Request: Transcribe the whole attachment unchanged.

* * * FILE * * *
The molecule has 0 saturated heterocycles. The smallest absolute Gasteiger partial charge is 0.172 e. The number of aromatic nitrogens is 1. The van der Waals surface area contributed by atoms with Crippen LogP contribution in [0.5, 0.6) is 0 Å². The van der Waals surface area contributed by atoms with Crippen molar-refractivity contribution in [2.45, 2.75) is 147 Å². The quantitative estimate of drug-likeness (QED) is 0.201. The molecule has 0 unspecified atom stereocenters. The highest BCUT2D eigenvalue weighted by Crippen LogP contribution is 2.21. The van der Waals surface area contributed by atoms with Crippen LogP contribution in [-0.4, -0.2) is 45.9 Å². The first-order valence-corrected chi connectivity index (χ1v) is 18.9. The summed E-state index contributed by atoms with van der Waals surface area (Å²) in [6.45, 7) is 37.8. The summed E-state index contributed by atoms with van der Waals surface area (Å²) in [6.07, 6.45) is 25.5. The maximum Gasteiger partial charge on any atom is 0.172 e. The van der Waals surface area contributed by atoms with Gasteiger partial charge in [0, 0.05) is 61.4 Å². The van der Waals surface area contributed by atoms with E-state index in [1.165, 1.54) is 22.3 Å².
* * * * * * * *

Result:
The molecule has 0 saturated heterocycles. The smallest absolute Gasteiger partial charge is 0.172 e. The number of aromatic nitrogens is 1. The van der Waals surface area contributed by atoms with Crippen LogP contribution in [0.5, 0.6) is 0 Å². The van der Waals surface area contributed by atoms with Crippen molar-refractivity contribution in [2.45, 2.75) is 147 Å². The quantitative estimate of drug-likeness (QED) is 0.201. The molecule has 0 unspecified atom stereocenters. The highest BCUT2D eigenvalue weighted by Crippen LogP contribution is 2.21. The van der Waals surface area contributed by atoms with Crippen LogP contribution in [-0.4, -0.2) is 45.9 Å². The first-order valence-corrected chi connectivity index (χ1v) is 18.9. The summed E-state index contributed by atoms with van der Waals surface area (Å²) in [6.45, 7) is 37.8. The summed E-state index contributed by atoms with van der Waals surface area (Å²) in [6.07, 6.45) is 25.5. The maximum Gasteiger partial charge on any atom is 0.172 e. The van der Waals surface area contributed by atoms with Gasteiger partial charge in [0, 0.05) is 61.4 Å². The van der Waals surface area contributed by atoms with E-state index in [1.165, 1.54) is 22.3 Å².